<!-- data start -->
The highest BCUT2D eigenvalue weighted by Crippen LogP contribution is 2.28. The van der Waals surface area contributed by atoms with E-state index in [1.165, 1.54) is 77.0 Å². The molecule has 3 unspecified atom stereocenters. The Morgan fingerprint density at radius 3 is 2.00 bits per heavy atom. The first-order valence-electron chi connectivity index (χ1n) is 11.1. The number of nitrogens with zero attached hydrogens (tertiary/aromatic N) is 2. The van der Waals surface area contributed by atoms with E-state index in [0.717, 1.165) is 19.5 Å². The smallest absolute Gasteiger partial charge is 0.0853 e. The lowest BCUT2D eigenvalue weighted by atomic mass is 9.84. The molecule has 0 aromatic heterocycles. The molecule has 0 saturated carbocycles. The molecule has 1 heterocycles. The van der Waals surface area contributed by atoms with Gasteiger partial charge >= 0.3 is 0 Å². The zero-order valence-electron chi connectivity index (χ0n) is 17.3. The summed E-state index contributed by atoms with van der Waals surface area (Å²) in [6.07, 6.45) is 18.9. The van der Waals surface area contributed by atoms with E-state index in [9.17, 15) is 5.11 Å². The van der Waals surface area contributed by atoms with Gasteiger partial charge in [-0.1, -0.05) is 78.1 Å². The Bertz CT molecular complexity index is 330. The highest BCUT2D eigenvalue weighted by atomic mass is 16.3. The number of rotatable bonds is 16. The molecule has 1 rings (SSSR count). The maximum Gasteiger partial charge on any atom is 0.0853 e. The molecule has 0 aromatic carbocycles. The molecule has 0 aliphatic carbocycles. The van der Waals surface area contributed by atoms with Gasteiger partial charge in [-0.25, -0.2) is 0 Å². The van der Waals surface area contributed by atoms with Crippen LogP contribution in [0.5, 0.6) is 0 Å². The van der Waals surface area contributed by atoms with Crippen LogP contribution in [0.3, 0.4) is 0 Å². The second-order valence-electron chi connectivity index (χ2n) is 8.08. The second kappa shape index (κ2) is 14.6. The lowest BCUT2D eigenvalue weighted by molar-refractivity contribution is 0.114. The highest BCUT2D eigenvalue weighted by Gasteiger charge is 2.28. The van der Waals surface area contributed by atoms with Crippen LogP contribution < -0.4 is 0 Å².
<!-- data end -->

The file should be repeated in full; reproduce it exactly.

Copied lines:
The highest BCUT2D eigenvalue weighted by Crippen LogP contribution is 2.28. The van der Waals surface area contributed by atoms with E-state index in [1.165, 1.54) is 77.0 Å². The molecule has 3 unspecified atom stereocenters. The Morgan fingerprint density at radius 3 is 2.00 bits per heavy atom. The first-order valence-electron chi connectivity index (χ1n) is 11.1. The number of nitrogens with zero attached hydrogens (tertiary/aromatic N) is 2. The van der Waals surface area contributed by atoms with E-state index in [0.717, 1.165) is 19.5 Å². The smallest absolute Gasteiger partial charge is 0.0853 e. The lowest BCUT2D eigenvalue weighted by atomic mass is 9.84. The molecule has 0 aromatic heterocycles. The molecule has 0 saturated carbocycles. The molecule has 1 heterocycles. The van der Waals surface area contributed by atoms with Gasteiger partial charge >= 0.3 is 0 Å². The zero-order valence-electron chi connectivity index (χ0n) is 17.3. The summed E-state index contributed by atoms with van der Waals surface area (Å²) in [6.07, 6.45) is 18.9. The van der Waals surface area contributed by atoms with E-state index in [9.17, 15) is 5.11 Å². The van der Waals surface area contributed by atoms with Gasteiger partial charge in [-0.1, -0.05) is 78.1 Å². The Bertz CT molecular complexity index is 330. The highest BCUT2D eigenvalue weighted by atomic mass is 16.3. The number of rotatable bonds is 16. The molecule has 1 rings (SSSR count). The maximum Gasteiger partial charge on any atom is 0.0853 e. The molecule has 0 aromatic carbocycles. The molecule has 0 aliphatic carbocycles. The van der Waals surface area contributed by atoms with Gasteiger partial charge in [-0.25, -0.2) is 0 Å². The van der Waals surface area contributed by atoms with Crippen LogP contribution in [0.5, 0.6) is 0 Å². The van der Waals surface area contributed by atoms with Crippen LogP contribution in [0.3, 0.4) is 0 Å². The second-order valence-electron chi connectivity index (χ2n) is 8.08. The second kappa shape index (κ2) is 14.6. The lowest BCUT2D eigenvalue weighted by molar-refractivity contribution is 0.114. The highest BCUT2D eigenvalue weighted by Gasteiger charge is 2.28. The van der Waals surface area contributed by atoms with Crippen LogP contribution < -0.4 is 0 Å².